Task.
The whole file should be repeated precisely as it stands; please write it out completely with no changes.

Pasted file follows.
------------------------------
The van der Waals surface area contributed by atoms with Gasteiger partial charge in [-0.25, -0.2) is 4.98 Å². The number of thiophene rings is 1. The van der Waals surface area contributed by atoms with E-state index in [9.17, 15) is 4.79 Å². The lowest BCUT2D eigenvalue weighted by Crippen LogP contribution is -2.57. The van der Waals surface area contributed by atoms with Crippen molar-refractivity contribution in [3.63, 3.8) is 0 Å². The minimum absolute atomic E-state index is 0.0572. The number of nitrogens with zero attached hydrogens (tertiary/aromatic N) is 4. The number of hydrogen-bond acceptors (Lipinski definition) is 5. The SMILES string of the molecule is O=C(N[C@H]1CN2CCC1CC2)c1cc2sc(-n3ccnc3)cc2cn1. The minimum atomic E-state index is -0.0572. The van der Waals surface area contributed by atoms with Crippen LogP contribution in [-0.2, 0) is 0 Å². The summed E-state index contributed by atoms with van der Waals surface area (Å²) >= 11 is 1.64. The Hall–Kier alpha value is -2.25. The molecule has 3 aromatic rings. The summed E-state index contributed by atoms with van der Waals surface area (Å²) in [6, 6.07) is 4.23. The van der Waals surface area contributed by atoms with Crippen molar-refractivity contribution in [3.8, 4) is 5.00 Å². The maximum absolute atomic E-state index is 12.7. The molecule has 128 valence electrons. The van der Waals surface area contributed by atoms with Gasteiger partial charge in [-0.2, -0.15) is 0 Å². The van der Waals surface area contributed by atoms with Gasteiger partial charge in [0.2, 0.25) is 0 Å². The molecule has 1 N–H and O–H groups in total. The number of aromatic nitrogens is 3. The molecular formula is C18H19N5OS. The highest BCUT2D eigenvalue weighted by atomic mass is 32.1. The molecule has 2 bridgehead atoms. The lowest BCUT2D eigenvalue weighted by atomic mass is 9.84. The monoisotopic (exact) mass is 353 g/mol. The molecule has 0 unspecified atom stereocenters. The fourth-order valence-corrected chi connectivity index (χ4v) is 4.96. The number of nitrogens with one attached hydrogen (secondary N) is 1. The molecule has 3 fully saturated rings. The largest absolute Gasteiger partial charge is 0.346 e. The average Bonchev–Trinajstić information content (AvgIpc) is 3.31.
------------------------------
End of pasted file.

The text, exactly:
The van der Waals surface area contributed by atoms with Gasteiger partial charge in [-0.25, -0.2) is 4.98 Å². The number of thiophene rings is 1. The van der Waals surface area contributed by atoms with E-state index in [9.17, 15) is 4.79 Å². The lowest BCUT2D eigenvalue weighted by Crippen LogP contribution is -2.57. The van der Waals surface area contributed by atoms with Crippen molar-refractivity contribution in [3.63, 3.8) is 0 Å². The minimum absolute atomic E-state index is 0.0572. The number of nitrogens with zero attached hydrogens (tertiary/aromatic N) is 4. The number of hydrogen-bond acceptors (Lipinski definition) is 5. The SMILES string of the molecule is O=C(N[C@H]1CN2CCC1CC2)c1cc2sc(-n3ccnc3)cc2cn1. The minimum atomic E-state index is -0.0572. The van der Waals surface area contributed by atoms with Crippen LogP contribution in [-0.2, 0) is 0 Å². The summed E-state index contributed by atoms with van der Waals surface area (Å²) >= 11 is 1.64. The Hall–Kier alpha value is -2.25. The molecule has 3 aromatic rings. The summed E-state index contributed by atoms with van der Waals surface area (Å²) in [6, 6.07) is 4.23. The van der Waals surface area contributed by atoms with Crippen molar-refractivity contribution in [3.8, 4) is 5.00 Å². The maximum absolute atomic E-state index is 12.7. The molecule has 128 valence electrons. The van der Waals surface area contributed by atoms with Gasteiger partial charge in [-0.2, -0.15) is 0 Å². The van der Waals surface area contributed by atoms with Gasteiger partial charge in [0.2, 0.25) is 0 Å². The molecule has 1 N–H and O–H groups in total. The number of aromatic nitrogens is 3. The molecular formula is C18H19N5OS. The highest BCUT2D eigenvalue weighted by atomic mass is 32.1. The molecule has 2 bridgehead atoms. The lowest BCUT2D eigenvalue weighted by atomic mass is 9.84. The monoisotopic (exact) mass is 353 g/mol. The molecule has 0 unspecified atom stereocenters. The fourth-order valence-corrected chi connectivity index (χ4v) is 4.96. The number of nitrogens with one attached hydrogen (secondary N) is 1. The molecule has 3 fully saturated rings. The largest absolute Gasteiger partial charge is 0.346 e. The average Bonchev–Trinajstić information content (AvgIpc) is 3.31.